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Clash Between Pollution, Greenhouse Gases and Climate Fluctuations Could Lead to Drought in South Asia

Pollution haze over urban area in Beijing. Credit: SIO/UCSD

A new analysis by atmospheric scientists shows how the interaction between air pollution, global warming greenhouse gases and natural fluctuations in climate affect the heavily-populated South Asian region.

Scientists Chul Eddy Chung and V. Ramanathan of the Scripps Institution of Oceanography found that cooler-than-normal temperatures in the northern part of the Indian ocean have weakened the natural climate circulation and monsoon conditions in the region, resulting in reduced rainfall over India and increased rainfall over the Sahel area south of the Sahara in Africa.

As the tropical Indian Ocean heats up due to climate change, the authors say, the northern Indian Ocean, which is adjacent to highly-populated regions, is not warming as quickly as the rest of the ocean, resulting in increased drought conditions that could have repercussions for more than 2 billion people in South Asia. These conditions impact a range of industries and resources, from agriculture to freshwater availability.

The culprit behind the changes, the authors argue in a study published in the 15 May 2006, issue of the Journal of Climate, published by the American Meteorological Society (AMS), is an ongoing and intricate clash between air pollution, greenhouse gases and naturally-produced climate changes.

In previous studies they and an international group of colleagues had found that pollution particles called aerosols are masking warming effects from greenhouse gases.

It appears that this whole tropical area is being pulled in different directions. The greenhouse gases are pushing in one direction, warming the ocean and trying to make more rain, and the aerosols are pushing in another direction, toward a cooler ocean and less rain. The net effect is to drive the monsoon rain system away from South Asia into the equatorial and southern oceans.

Some years the aerosols might win, and some years the greenhouse effect may win. We’re concerned that in coming decades the variability between the two will become large and it will be difficult to cope with rapid changes from year to year.

—V. Ramanathan

Pollution haze over Los Angeles. Credit: SIO/UCSD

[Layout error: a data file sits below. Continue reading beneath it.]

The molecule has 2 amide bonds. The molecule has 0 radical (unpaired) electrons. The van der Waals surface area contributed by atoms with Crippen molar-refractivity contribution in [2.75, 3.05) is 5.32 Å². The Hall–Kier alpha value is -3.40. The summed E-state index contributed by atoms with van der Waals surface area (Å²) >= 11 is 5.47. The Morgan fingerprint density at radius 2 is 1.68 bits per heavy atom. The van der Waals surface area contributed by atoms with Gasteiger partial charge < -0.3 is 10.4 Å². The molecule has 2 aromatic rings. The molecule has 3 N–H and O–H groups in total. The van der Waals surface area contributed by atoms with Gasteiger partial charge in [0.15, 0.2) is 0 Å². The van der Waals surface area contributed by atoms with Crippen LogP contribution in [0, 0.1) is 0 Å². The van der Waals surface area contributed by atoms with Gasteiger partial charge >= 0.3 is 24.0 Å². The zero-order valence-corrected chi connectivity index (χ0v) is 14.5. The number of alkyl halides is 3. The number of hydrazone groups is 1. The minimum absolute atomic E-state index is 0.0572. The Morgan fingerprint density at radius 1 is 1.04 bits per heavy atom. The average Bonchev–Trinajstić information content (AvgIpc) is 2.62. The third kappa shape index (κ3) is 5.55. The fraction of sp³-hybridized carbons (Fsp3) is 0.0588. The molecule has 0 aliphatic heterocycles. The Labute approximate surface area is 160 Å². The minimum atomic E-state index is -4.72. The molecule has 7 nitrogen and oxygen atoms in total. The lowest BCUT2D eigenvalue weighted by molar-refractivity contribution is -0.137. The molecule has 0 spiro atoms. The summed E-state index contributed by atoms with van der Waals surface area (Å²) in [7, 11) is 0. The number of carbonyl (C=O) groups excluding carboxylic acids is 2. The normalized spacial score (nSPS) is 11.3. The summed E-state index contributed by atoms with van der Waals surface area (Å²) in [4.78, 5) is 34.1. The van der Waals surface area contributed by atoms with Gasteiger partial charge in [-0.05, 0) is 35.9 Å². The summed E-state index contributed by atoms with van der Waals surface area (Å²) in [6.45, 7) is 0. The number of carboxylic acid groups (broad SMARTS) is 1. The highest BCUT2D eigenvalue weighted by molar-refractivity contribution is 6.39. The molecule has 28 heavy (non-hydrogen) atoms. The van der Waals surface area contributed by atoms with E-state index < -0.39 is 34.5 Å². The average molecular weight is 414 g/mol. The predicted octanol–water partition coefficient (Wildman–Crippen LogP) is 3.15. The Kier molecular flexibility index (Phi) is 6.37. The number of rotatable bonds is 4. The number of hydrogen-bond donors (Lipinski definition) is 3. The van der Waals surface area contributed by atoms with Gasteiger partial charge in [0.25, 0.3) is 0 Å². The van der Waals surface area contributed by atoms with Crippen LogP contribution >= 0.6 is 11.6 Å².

In addition to Asia, similar pollution, or brown haze, clouds, can be seen in various regions around the world, including over major urban locations such as Los Angeles and Denver in the United States.

Although five to 10 years ago scientists thought about pollution as solely an urban problem, scientists have shown that in a matter of five days, airborne pollutants can travel from China to the United States, and in a matter of three to four days, they can travel from the United States to Europe.



Adrian Akau

I think our climate scientist have good reason to be concerned with this problem. If a highly populated area such as India is deprived of monsoon rains, then what becomes of the growing season? Under these variable conditions, the agricultural stability of a region is undermined.

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allen zheng

____Think the drought in the Sahel during the 70's was bad? That one hundreds of thousands. This has the potential to kill millions, or due to world trade, drive prices for foodstuffs sky high. India vs China for American/
Austrailian/Argintine/Canadian food? It would be a horrible way for the trade deficit to be reduced or the population growth of South Asia tobe curtailed.
____Also, the alternating wetter and drier years than average in the Sahel due to this trend will strain the counties of these regions further. Water wars could become more possible in Indus and even the Mekong basins.
____There was a PBS episode of NOVA about global dimming due to aerosols. The Scripps Institution of Oceanography was a contributor to the episode. They appear in the credits:


Hi Shayna here bye

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